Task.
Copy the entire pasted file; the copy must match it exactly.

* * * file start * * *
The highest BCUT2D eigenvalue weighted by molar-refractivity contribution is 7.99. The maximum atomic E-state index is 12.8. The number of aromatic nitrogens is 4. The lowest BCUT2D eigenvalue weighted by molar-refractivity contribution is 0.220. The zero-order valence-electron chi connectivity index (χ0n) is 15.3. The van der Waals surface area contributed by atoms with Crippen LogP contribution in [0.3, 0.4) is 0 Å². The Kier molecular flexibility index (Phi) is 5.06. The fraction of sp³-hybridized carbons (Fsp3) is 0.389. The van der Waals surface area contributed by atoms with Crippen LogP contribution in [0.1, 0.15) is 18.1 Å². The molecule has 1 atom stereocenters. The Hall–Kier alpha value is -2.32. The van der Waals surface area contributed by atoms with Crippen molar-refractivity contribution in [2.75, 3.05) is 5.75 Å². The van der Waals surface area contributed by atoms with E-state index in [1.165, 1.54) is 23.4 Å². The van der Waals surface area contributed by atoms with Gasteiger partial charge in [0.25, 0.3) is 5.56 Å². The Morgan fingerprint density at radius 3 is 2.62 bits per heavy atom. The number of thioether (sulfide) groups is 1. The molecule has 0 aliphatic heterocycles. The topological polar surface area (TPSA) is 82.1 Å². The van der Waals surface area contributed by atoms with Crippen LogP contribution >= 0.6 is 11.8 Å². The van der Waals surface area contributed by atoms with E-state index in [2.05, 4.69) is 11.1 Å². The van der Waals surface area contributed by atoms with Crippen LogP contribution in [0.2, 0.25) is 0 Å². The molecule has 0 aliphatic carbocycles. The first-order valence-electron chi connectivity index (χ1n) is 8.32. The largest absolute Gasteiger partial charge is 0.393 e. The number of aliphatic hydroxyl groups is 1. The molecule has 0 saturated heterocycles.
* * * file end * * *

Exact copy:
The highest BCUT2D eigenvalue weighted by molar-refractivity contribution is 7.99. The maximum atomic E-state index is 12.8. The number of aromatic nitrogens is 4. The lowest BCUT2D eigenvalue weighted by molar-refractivity contribution is 0.220. The zero-order valence-electron chi connectivity index (χ0n) is 15.3. The van der Waals surface area contributed by atoms with Crippen LogP contribution in [0.3, 0.4) is 0 Å². The Kier molecular flexibility index (Phi) is 5.06. The fraction of sp³-hybridized carbons (Fsp3) is 0.389. The van der Waals surface area contributed by atoms with Crippen LogP contribution in [0.1, 0.15) is 18.1 Å². The molecule has 1 atom stereocenters. The Hall–Kier alpha value is -2.32. The van der Waals surface area contributed by atoms with Crippen molar-refractivity contribution in [2.75, 3.05) is 5.75 Å². The van der Waals surface area contributed by atoms with E-state index in [1.165, 1.54) is 23.4 Å². The van der Waals surface area contributed by atoms with Gasteiger partial charge in [0.25, 0.3) is 5.56 Å². The Morgan fingerprint density at radius 3 is 2.62 bits per heavy atom. The number of thioether (sulfide) groups is 1. The molecule has 0 aliphatic heterocycles. The topological polar surface area (TPSA) is 82.1 Å². The van der Waals surface area contributed by atoms with Crippen LogP contribution >= 0.6 is 11.8 Å². The van der Waals surface area contributed by atoms with E-state index in [2.05, 4.69) is 11.1 Å². The van der Waals surface area contributed by atoms with Crippen LogP contribution in [0.2, 0.25) is 0 Å². The molecule has 0 aliphatic carbocycles. The first-order valence-electron chi connectivity index (χ1n) is 8.32. The largest absolute Gasteiger partial charge is 0.393 e. The number of aliphatic hydroxyl groups is 1. The molecule has 0 saturated heterocycles.